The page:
Good morning Senator Dill, Representative O’Neil, and Members of the Joint Standing Committee on Agriculture, Conservation, and Forestry. I am Melanie Sturm, the Forests and Wildlife Director at the Natural Resources Council of Maine (NRCM), and I am providing testimony in opposition to LD 324.
NRCM opposes LD 324 for a number of reasons. First and foremost, this bill seeks to solve a problem that does not exist. The existing processes by which the State acquires land or easements are well-designed and deliberate, ensuring extensive engagement and support from municipalities, state agencies, and community organizations. For example, the Land for Maine’s Future program and the federal Forest Legacy Program are two of the primary ways that Maine state agencies acquire land to advance the interests of Maine people. Both of these funding programs require a willing seller in order for the land to be considered, and both have an advisory board made up of state agency staff, dedicated professionals, and citizens. Both have competitive processes that rank applications for funding, based on carefully crafted review criteria, and all applications must meet certain criteria. In sum, we have in place effective systems for the methodical review of land acquisition opportunities by multiple parties, ensuring that new public land has broad-based support. As such, we believe this bill is unnecessary.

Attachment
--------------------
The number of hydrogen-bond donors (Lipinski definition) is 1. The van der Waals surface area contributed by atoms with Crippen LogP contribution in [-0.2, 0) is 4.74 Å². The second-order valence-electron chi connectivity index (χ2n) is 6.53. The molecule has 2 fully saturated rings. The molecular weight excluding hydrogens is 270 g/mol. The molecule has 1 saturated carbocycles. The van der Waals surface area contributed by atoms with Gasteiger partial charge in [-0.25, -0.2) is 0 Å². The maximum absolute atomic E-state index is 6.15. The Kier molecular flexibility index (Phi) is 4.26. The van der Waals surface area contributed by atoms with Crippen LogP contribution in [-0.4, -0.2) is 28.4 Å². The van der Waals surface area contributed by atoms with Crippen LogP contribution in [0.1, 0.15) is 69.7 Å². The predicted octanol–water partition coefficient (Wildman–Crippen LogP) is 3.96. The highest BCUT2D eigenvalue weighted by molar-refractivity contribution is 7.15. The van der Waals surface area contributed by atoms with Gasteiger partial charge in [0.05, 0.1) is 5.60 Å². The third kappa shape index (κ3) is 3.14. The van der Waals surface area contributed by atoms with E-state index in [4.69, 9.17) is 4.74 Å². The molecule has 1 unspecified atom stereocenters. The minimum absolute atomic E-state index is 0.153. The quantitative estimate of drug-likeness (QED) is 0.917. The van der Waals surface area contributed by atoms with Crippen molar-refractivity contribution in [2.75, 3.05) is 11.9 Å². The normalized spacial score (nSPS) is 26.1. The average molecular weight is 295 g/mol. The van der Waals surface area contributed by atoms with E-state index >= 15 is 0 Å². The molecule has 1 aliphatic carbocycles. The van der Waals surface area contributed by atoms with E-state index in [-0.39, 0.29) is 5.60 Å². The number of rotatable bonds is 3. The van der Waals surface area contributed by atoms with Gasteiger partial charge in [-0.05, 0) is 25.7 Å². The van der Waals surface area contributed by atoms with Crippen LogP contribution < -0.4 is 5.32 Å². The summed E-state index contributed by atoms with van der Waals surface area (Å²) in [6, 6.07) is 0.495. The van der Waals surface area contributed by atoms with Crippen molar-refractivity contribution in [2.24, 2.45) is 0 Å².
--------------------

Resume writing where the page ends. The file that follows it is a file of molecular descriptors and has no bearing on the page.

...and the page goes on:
Further, we are concerned that the bill poses an infringement on private property rights. The bill would arbitrarily limit the amount of publicly owned land to 33% of the entire state and 50% of any given county, and would require a two-thirds vote by the Legislature to exceed those limits. Private landowners should be able to make decisions and set goals for their property without having to go to the Legislature, which they would need to do if they wanted to sell or donate their land or an easement to the State if their property exceeds the threshold set in LD 324. For some private landowners to have to get approval from the Legislature for decisions made about their property, while other landowners who made similar decisions before them did not, would be unfair and create a needlessly onerous burden and violation of private property rights.
This bill would also impose legislative restrictions on municipalities that may wish to acquire lands when the public property they have in mind would exceed the bill’s thresholds. The arbitrary limits set by LD 324 would include all types of public land, not just State ownership, such as plots of land for playgrounds, ballfields, and picnic areas. Currently, 30% of the land in Washington and Piscataquis Counties is State-owned or has a State easement on it. That figure does not include town or municipal owned land, so the percentages are actually higher. Again, we believe that it would be unfair and unnecessarily burdensome to require that some municipalities secure votes from the Legislature while others would not face such a requirement simply due to timing or location in the state.